Review: New Pokémon Snap (Switch)

The perfect combination of bringing back what made the last game spectacular, while also modernizing and innovating for current audiences.

By Achi Ikeda. Posted 05/07/2021 17:02 Comment on this     ShareThis
The Final Grade
Editor's Choice
grade/score info
1-Up Mushroom for...
Amazing visuals; great level design; creative gameplay
Poison Mushroom for...
Stages vary in density of Pokémon; Professor Mirror’s lackluster commentary on your photos

There are various Nintendo franchises that have devoted, yet disappointed fans. F-Zero, Kid Icarus, and, until recently, Pikmin are series that have been in limbo for some time. Though Pokémon Snap for Nintendo 64 was a spin-off title, like other Nintendo games, it had many fans who adored the it but had long since given up hope on getting a remake or sequel. And then, a little less than a year ago, New Pokémon Snap was announced.

I’ve heard of players who replay that game on the regular and others still have their physical copies of photos that they took in-game and got printed. I can barely imagine the excitement they felt when hearing the announcement. I was incredibly excited and I only first played the original Pokémon Snap on a N64 a couple years ago. I immediately fell in love. I found it to be a creative concept with polished gameplay and fleshed out ideas that have led the game age very well. So when I say that not much has changed since 1999, I mean it as a good thing.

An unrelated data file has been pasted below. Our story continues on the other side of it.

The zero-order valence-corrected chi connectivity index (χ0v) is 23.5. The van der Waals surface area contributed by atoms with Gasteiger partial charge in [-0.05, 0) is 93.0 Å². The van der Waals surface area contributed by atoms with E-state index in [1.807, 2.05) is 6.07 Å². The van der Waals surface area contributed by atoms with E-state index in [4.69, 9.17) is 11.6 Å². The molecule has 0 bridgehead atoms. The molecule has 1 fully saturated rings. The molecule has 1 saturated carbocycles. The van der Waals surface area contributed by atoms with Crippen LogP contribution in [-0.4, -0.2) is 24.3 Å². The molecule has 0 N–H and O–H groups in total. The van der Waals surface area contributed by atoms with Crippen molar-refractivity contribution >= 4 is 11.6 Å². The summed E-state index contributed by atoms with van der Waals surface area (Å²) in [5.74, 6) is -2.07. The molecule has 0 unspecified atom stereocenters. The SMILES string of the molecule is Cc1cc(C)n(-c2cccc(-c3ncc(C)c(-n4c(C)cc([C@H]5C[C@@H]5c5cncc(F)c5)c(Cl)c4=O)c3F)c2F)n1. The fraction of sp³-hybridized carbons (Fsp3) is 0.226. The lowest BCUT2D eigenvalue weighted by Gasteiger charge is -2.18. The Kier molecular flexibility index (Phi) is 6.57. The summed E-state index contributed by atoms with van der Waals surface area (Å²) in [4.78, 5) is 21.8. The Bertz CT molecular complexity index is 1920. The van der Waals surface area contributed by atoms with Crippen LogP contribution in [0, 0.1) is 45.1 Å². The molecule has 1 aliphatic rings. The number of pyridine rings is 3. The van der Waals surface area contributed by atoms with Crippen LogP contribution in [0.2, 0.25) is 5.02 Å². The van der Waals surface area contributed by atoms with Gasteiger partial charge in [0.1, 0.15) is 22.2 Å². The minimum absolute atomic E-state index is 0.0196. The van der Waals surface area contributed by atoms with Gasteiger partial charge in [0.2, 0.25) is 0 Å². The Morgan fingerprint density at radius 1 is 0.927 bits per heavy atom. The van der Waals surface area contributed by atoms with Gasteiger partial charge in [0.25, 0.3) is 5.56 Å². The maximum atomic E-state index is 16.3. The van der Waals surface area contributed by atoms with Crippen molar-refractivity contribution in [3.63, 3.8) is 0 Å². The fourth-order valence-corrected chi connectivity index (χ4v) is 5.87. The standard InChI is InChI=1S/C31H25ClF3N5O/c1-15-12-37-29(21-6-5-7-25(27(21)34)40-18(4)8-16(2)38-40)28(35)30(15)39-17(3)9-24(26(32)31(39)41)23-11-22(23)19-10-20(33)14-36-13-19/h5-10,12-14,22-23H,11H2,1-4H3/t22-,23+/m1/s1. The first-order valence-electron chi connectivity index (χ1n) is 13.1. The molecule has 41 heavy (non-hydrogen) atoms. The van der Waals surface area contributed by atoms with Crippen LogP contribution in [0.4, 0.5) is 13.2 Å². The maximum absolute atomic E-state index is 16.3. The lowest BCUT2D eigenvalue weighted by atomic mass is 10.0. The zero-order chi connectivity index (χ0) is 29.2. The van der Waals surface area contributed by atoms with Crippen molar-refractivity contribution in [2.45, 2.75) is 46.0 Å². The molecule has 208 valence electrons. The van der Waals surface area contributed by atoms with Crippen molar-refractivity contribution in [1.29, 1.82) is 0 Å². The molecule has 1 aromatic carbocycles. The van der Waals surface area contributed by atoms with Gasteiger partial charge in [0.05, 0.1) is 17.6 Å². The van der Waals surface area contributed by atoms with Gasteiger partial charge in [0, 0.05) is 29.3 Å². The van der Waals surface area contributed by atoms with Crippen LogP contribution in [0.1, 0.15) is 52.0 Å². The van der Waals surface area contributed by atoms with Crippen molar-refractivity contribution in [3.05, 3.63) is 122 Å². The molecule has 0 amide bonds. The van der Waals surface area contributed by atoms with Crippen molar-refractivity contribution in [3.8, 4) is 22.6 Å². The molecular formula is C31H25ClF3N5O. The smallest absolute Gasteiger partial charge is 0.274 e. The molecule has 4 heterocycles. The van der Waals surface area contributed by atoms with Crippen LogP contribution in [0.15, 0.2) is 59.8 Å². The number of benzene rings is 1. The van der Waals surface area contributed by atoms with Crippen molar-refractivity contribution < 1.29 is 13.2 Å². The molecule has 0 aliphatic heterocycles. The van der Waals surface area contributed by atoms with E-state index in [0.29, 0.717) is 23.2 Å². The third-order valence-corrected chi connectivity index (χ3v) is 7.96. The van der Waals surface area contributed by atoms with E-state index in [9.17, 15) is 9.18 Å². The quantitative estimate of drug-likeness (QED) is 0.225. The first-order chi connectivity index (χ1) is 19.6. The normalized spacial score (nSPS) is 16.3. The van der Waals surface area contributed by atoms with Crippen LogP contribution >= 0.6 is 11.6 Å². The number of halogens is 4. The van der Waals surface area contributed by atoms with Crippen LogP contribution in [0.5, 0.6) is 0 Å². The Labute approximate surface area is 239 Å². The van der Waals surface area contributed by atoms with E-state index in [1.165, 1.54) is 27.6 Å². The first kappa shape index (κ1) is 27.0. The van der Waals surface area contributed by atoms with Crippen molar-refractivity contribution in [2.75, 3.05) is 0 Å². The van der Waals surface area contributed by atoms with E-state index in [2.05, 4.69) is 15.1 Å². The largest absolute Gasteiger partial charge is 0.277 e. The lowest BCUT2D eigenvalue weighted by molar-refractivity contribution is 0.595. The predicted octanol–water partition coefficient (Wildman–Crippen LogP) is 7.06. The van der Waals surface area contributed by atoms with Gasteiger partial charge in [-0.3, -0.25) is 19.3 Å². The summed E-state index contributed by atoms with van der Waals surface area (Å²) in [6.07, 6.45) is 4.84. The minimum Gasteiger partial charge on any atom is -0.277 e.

All of what made the original wonderful is back and better than ever. First, the player is still planted in a vehicle that sticks to invisible tracks through each course. While this may sound limiting, it actually works fabulously. Since player movement and even speed is limited, developers can densely populate the area around the path to make the world feel like it’s teaming with life. Developers can also dedicate their time on level and puzzle design. Pokémon aren’t just scattered about, but meticulously placed. The first time you visit a new area, you will likely be zooming your camera left, right, up, down, and behind you to snap a shot at everything you see. The gyroscope makes this easy to do, and though it might make you look silly while doing so in handheld mode, I found that this helps reduce motion sickness.

Another returning feature is photo evaluation. This time, Professor Mirror does the honors. Though I miss Professor Oak’s gravelly voice saying, “wonderful,” the evaluations this time around feel more accurate and you can have up to four photos per Pokémon. Each photo you submit for review accumulates points based on various criteria such as size, placement, and direction. At the end of a run through each stage, players can choose one photo of each Pokémon that they got a snap of to be evaluated. Though some players may be frustrated to have to choose when multiple great shots were taken, I enjoyed the challenge of trying to choose which photo will score the highest or which one may be the hardest to replicate.